Lectionary Year B
April 9, 2000
John 12:20-33

Step II: Disposition


A. GENRE

(JFC)
This pericope reports some Greeks’ interest in Jesus provoking what, at first, seems like a soliloquy by Jesus. He takes this opportunity to address several related matters. He even engages in dialogue with God and speaks of judgement and eternity. (DR) It appears to be some form of proclamation

B. PERSONAL INTERACTION

(JFC)
So Jesus takes the Greeks’ interest as indicating the time is ripe for addressing his death and other’s responsibilities leading to eternal life? When he asks how he is to deal with his troubled soul, is he answering first inappropriately to continue conversing with the Greeks and others around there then? Surely he knows the right answer to that question. Or, is he trying to forget his mission? Is the voice from heaven for those who escape judgement? Is the editorial explanation in the last verse accurate?

The Greeks want to see Jesus. They tell Phillip. He tells Andrew. They both go and tell Jesus. Jesus lets that interest stimulate his talking about his mission, his death and eternity. He also confesses some of his own discomfort. He asks, rather rhetorically, how he could deal with his troubles. He suggests one way we recognize as questionable and then he admits the reason for his uneasiness/incarnation. Before many more statements, though, Jesus seems to be addressing, at least rhetorically, God. Thereupon, though, God responds, as if to correct Jesus’ missing a point of what God has already done that Jesus suggested God be doing. God’s voice seems to the bystanders (the Greeks, still?) to be either thunder or an angel. Jesus corrects their misunderstandings and begins referring to the future, even to eternity. He also mentions servants and followers of his. Then lastly, the editor, apparently, informs us why Jesus spoke thus.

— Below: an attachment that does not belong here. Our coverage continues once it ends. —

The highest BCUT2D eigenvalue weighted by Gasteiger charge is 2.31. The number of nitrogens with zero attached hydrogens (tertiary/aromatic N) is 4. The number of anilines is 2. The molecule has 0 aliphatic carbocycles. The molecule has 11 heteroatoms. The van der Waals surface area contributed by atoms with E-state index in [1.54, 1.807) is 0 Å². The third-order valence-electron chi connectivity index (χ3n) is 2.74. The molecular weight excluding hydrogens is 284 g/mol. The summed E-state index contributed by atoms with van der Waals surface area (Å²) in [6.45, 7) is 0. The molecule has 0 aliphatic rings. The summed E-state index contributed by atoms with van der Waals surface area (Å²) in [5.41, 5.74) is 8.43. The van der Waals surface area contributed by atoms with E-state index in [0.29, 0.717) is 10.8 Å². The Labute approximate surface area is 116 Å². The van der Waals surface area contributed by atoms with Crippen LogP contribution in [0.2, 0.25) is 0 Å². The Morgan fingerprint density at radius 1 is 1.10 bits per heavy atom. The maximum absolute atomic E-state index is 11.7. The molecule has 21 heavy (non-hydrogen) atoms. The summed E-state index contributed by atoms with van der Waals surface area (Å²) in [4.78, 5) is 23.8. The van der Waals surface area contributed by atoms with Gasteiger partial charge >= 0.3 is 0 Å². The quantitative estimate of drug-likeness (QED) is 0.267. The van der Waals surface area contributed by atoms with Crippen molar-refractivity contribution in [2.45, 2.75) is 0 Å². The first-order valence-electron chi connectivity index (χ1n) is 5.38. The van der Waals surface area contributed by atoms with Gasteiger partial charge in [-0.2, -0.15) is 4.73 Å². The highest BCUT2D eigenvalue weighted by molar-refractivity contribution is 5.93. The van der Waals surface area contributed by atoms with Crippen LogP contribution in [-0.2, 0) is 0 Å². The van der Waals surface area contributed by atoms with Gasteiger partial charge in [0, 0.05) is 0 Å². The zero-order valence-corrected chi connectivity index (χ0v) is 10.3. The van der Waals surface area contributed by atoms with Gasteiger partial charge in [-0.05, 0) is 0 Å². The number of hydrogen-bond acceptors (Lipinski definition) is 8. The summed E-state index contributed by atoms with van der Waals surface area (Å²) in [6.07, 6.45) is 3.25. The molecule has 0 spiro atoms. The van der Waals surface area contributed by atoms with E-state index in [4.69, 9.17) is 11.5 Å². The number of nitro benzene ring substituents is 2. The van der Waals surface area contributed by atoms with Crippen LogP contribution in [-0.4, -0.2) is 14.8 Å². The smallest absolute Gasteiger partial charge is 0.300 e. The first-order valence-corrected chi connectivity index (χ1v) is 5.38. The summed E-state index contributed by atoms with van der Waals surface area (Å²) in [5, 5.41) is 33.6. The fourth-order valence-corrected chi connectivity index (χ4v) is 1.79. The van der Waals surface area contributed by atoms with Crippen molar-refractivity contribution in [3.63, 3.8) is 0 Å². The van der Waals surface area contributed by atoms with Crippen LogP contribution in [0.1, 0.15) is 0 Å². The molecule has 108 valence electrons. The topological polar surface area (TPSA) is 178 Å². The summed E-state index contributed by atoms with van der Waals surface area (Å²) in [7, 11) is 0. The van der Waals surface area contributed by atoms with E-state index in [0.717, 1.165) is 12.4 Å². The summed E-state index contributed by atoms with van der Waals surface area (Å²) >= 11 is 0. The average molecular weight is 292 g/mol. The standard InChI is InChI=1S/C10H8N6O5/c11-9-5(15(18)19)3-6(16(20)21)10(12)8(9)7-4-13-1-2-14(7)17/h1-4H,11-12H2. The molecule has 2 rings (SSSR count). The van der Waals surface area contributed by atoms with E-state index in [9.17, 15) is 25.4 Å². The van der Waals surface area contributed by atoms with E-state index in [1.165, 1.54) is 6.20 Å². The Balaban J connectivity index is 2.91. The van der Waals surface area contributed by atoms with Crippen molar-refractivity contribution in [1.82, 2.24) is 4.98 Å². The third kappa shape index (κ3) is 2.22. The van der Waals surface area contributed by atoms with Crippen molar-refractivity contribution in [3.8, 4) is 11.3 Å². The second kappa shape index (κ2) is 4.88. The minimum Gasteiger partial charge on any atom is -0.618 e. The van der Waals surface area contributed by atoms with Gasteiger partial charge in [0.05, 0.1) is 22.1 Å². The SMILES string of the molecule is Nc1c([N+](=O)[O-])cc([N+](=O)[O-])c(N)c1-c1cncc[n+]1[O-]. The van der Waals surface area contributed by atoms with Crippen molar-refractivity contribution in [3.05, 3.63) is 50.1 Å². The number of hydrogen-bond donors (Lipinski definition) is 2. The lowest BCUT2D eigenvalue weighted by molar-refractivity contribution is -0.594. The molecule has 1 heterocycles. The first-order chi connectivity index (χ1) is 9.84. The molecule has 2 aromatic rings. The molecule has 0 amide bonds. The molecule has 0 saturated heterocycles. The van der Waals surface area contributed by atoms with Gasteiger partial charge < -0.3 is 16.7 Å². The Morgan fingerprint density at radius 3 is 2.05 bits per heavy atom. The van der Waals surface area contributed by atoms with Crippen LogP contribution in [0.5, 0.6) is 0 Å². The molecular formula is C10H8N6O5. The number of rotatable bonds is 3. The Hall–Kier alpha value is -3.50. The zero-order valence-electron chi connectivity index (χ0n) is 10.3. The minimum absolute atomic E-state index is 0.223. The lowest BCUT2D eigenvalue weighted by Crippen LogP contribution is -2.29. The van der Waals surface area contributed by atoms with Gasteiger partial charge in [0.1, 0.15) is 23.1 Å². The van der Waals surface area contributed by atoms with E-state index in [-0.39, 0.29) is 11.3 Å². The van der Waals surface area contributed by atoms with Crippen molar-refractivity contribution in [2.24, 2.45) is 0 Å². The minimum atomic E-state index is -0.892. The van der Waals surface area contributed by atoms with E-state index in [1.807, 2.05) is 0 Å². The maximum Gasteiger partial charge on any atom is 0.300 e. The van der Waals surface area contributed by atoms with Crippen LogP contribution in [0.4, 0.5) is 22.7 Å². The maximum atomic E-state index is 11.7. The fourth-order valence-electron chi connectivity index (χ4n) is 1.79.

(DR)
1. What particular event made Jesus proclaim that "the hour has come for the Son of Man to be glorified?" Was it because the Greeks had come seeking him?

2. What does it mean to "hate your life?" How would the Greeks have interpreted this kind of proclamation?

3. Were Jesus' words "lose your life" a prohecy about what would eventually happen to his disciples?


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